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Career Opportunities

SFA Mathematics & Statistics

Careers & Alumni

Lumberjack mathematicians are in demand

The word is out. Employers are searching for candidates with problem-solving, critical-thinking and analysis skills. Study with us, and you’ll open the door to a variety of career options, from public education to information technology to finance. 

Why study mathematics and statistics?

As our world becomes increasingly digital, and computers are part of everything we do, a mathematics- and statistics-based education gives you a competitive advantage. Imagine being part of a team that develops cutting-edge technology or working on a project associated with missions critical to our nation’s security. Mathematics and statistics enable you to acquire jobs that utilize proficiency in those skills.

What kind of careers are available for mathematics and statistics students?

Studying mathematics develops such skills as arguing logically and rigorously, thinking abstractly, formulating and solving problems, analyzing data, and creating and analyzing mathematical models. Employers value these skills; consequently, mathematics majors find themselves in demand by employers for careers in a wide spectrum of fields.

A study of college students' scores on admission tests for graduate and professional schools (e.g. Graduate Management Admission Test, Law School Admission Test) showed that students majoring in mathematics received scores substantially higher than the average on each of the tests studied. In addition, mathematics majors can expect to earn more and have a higher job satisfaction rating than other majors. 

Here are some of the more common career options:

  • Teaching. K-12 math teachers are in high demand – and the need for highly qualified mathematics teachers is expected to grow in the future. To learn more about careers in teaching, check out the National Council of Teachers of Mathematics homepage.
  • Actuarial science. Actuarial science applies mathematics and statistics concepts to finance and insurance. Actuarial science includes a number of interrelating disciplines, including probability and statistics, finance and economics. Check out the website, Be An Actuary.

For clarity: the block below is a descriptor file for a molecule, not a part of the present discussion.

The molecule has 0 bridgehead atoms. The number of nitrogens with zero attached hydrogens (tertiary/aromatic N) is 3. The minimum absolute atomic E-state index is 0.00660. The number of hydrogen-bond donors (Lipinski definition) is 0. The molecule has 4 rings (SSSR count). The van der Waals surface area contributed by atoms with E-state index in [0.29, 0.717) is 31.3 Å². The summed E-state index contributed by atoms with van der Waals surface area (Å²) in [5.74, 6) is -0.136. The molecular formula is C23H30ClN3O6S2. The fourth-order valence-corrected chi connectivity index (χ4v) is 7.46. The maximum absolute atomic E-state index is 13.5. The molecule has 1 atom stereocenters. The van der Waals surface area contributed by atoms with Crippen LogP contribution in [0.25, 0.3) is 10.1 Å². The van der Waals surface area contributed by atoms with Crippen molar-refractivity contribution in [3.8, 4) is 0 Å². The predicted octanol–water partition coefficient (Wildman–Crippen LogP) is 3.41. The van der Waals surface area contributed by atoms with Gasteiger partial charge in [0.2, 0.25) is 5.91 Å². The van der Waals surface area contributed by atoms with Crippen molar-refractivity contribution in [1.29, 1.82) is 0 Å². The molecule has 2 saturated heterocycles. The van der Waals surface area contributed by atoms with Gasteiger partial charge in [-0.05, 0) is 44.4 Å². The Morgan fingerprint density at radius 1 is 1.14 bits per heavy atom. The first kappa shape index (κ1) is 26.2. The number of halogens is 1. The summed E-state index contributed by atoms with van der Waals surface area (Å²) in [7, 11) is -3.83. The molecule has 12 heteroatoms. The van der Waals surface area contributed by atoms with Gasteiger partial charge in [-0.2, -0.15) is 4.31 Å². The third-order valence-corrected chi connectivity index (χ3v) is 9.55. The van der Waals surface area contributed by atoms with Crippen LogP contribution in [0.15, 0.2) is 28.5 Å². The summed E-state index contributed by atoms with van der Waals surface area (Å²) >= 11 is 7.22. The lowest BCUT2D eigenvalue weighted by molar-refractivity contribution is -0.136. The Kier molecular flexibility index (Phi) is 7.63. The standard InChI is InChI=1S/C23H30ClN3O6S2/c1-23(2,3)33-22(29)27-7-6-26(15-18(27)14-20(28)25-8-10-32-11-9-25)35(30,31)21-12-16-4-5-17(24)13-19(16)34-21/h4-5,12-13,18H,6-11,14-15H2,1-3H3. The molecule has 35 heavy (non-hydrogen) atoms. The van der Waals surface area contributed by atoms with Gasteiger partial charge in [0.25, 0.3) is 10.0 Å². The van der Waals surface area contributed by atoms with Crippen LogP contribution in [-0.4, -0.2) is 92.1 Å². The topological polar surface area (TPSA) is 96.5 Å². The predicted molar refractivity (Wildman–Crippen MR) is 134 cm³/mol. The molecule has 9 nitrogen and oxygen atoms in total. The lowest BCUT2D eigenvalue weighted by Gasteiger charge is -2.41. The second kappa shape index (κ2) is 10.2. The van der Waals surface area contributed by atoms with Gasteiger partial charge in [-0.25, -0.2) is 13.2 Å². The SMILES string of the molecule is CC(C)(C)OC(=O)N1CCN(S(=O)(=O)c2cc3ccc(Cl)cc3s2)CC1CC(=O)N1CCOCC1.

• Computer science. Computer science is the study of the theoretical foundations of information and computation, and their implementation and application in computer systems. Mathematicians, with their training in logical and precise thinking, are highly prized in this field. See the student section of the Association for Computing Machinery for career advice.
  • Operations research. Operations research is an interdisciplinary branch of mathematics which uses mathematical methods to help make decisions and solve problems in maximizing or minimizing things like costs or profits. The group INFORMS is the world's largest society devoted to operations research/management science.
  • Biomathematics. Mathematical biology – or biomathematics – is an interdisciplinary field of study. It models natural and biological processes using mathematical techniques and tools. Results have been applied to areas such as cellular neurobiology, epidemic modeling and population genetics. The education page of the Society for Mathematical Biology links to schools offering bio-math degrees along with a description of the coursework needed.
  • Cryptography. Cryptography is the practice and study of hiding information. Cryptography is considered to be a branch of both mathematics and computer science. Not just for spies anymore, cryptography applications include the security of ATM cards and computer passwords.
  • Finance. Study the ways individuals, businesses and organizations raise, allocate and use monetary resources over time, taking into account the risks entailed in their projects. Mathematicians can build models to help explain and predict the behavior of financial markets.

Job availability and growth

As a mathematician, you don't have to look far to find high-paying, high-growth jobs – you just have to decide what direction to pursue! Schools throughout the nation are urging students to pursue science, technology, engineering and mathematics degrees because there is a high demand for skilled employees in these areas. Companies are searching for good candidates and are willing to pay top dollar to have you join their ranks!

The demand for certified mathematics teachers is on the rise because of a shortage of highly qualified teachers. Successfully complete our program, and you’ll have your choice of teaching positions.

And if you’re already a teacher certified in a subject other than mathematics, consider enrolling in our online graduate program in school mathematics teaching – which will broaden your career options and help you become a highly qualified mathematics teacher.


Department of Mathematics and Statistics

Physical Address:
Bush Mathematical Sciences Building
Suite 301

Mailing Address:
P.O. Box 13040, SFA Station
Nacogdoches, Texas 75962